Escape from the daily grind into nature at South Mountain
South Mountain Reservation is a nature preserve spanning sections of South Orange, Millburn, West Orange and Maplewood that provides individuals with an opportunity to retreat from the intensity and demands of college life and into the woods.
The reservation has many hiking trails for students and Essex County residents. South Orange Avenue divides the reservation in two, with the entrance from South Orange laying directly off South Orange Avenue on the left.
South Mountain Reservation is roughly half an hour’s walk from the Seton Hall University campus or a five to ten minute drive.
According to senior Michael Lombard, South Mountain Reservation further serves as a way to reinvigorate students in the middle of their day.
“I frequently travel up to South Mountain to recharge my batteries (mind) in between classes,” Lombard said.
Junior Katie Leininger remarked about how relaxing she found her walk through the forest.
“I was surprised that there was something like it so close to Seton Hall,” she said.
While students do not require any outstanding gear to hike South Mountain Reservation, it is recommended to wear long pants and long sleeves, especially during autumn and spring.
Also, for those who get lost easily, a map is provided on the Essex County Parks website.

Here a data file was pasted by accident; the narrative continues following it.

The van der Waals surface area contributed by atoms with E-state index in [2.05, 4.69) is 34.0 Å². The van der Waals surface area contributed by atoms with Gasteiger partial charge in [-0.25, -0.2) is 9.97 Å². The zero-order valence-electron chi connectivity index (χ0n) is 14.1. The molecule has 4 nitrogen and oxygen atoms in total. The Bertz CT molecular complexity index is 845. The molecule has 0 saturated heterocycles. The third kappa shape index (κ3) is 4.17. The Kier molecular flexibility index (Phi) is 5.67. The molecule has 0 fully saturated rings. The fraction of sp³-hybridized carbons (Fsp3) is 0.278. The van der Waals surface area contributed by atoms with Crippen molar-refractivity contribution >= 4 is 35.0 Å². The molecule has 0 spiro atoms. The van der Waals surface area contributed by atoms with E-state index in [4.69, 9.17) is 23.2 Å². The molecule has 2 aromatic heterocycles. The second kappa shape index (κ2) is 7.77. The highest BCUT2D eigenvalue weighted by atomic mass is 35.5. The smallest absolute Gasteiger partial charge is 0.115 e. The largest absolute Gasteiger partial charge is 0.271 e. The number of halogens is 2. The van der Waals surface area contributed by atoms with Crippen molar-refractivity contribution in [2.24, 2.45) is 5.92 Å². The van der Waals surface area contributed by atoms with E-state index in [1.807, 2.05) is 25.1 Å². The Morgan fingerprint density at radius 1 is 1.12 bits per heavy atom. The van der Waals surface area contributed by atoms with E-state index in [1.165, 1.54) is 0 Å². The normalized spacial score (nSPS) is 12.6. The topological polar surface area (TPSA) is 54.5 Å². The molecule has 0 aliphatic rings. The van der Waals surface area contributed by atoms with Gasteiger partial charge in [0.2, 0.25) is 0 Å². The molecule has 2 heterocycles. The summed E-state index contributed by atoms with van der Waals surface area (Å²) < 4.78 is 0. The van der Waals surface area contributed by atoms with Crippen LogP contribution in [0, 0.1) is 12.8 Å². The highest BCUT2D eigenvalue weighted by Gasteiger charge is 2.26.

Hikers should plan on bringing along a snack, such as a bagel, as most excursions last roughly half the day.
One of the most recent excursions sponsored by Housing and Residence Life was entitled “The Green Mile,” led by sophomores Matthew Pennington and Zachary Daukshus.
For Pennington, part of South Mountain’s appeal is its proximity to Seton Hall.
“It is the only place to hike and backpack around here that you don’t need a car to get to,” he said.
Aside from the hike, “The Green Mile” also featured information about the outdoor ethics of the “Leave No Trace” program, the ecology of New Jersey and also a talk on sustainability efforts at Seton Hall University.
Personally, when I had found my way out upon a rock in the middle of the Rahway River in in the reservation, the rushing of wind through the trees and flowers resonated within me.
Simply watching leaves fall from the trees was a moving and thought-provoking experience.
In an increasingly interconnected, and, at times, interdependent world, rife with various obligations and responsibilities, it is frightening how easy it is for people to lose a sense of themselves.
The repetitiveness of everyday interactions can, at times, be equally debilitating.
One way I found to achieve a sense of inner tranquility, and to regain that sense of self, is to search for oneself within a larger, exterior world.
The South Mountain Reservation provides such a therapeutic experience.
Ed Millar can be reached at firstname.lastname@example.org.